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ISSN: 2327-5073
Clinical Microbiology: Open Access
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The Development of Guillain-Barre Syndrome (Gbs) in Association with Confirmed Lyme Disease. A Potential Autoimmune Response in Gbs Secondary to Tick-Borne Diseases?

Seemal F Awan and Frederick T Murphy*

Penn State College of Medicine, Pennsylvania ,USA

*Corresponding Author:
Frederick T Murphy
Penn State College of Medicine
Pennsylvania ,USA
Tel: +1-717-531-8521
E-mail: [email protected]

Received date: March 03, 2015; Accepted date: May 08, 2015; Published date: May 15, 2015

Citation: Awan SF, Murphy FT (2015) The Development of Guillain-Barre Syndrome (Gbs) in Association with Confirmed Lyme Disease. A Potential Autoimmune Response in Gbs Secondary to Tick-Borne Diseases?. Clin Microbiol 4:199. doi: 10.4172/2327-5073.1000199

Copyright: © 2015 Awan SF, et al. This is an open-access article distributed under the terms of the Creative Commons Attribution License, which permits unrestricted use, distribution, and reproduction in any medium, provided the original author and source are credited.

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Abstract

Vector borne diseases have been associated with a number of autoimmune diseases. In this case we report a 73 year old woman initially diagnosed with lyme disease who subsequently developed guillain-barre syndrome (GBS). Her relevant clinical presentation included protean symptoms of numbness and progressive weakness in her legs for three weeks prior to consultation by the neurology service. A lyme ELISA and confirmatory Western Blot testing were unequivocally positive. A clinical diagnosis of CNS lyme disease was made. Additional clinical evaluation included: electrophysiological testing, which demonstrated significant polyneuropathy consistent with demyelinating pathology. A lumbar puncture with cerebral spinal fluid analysis revealed a non-reactive VDRL, negative lyme DNA PCR, positive lyme IgG antibody and an elevated protein-elevated albumin with normal white count. Upon further clinical deliberation this constellation of signs and symptoms was determined to be more consistent with a diagnosis of GBS rather than CNS lyme disease. Initiation of medical therapy included IVIG (intravenous immunoglobulin) and parenteral ceftriaxone. This case may report an additional vector of disease in patients presenting with clinical signs and symptoms of GBS.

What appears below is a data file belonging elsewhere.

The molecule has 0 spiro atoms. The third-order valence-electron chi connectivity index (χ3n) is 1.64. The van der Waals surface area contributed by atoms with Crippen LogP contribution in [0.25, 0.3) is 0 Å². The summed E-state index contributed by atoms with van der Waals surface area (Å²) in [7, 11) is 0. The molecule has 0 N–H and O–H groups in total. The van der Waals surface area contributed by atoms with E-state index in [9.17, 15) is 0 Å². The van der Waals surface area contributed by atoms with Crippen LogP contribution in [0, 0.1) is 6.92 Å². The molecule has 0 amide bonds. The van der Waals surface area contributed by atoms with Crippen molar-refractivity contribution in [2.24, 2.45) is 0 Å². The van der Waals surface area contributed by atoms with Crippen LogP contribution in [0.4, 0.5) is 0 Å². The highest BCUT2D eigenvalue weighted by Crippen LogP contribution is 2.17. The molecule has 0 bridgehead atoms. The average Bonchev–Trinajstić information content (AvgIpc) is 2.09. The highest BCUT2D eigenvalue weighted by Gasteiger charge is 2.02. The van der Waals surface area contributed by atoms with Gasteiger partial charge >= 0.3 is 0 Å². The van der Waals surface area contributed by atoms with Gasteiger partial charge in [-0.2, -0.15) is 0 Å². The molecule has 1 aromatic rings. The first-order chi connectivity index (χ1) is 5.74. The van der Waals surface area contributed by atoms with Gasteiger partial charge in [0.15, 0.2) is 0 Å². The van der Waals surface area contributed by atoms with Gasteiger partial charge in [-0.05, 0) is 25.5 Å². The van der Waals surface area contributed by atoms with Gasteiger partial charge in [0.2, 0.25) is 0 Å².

Keywords

Guillain-barre syndrome; Cytomegalovirus; Lyme disease; Neuroborreliosis

Introduction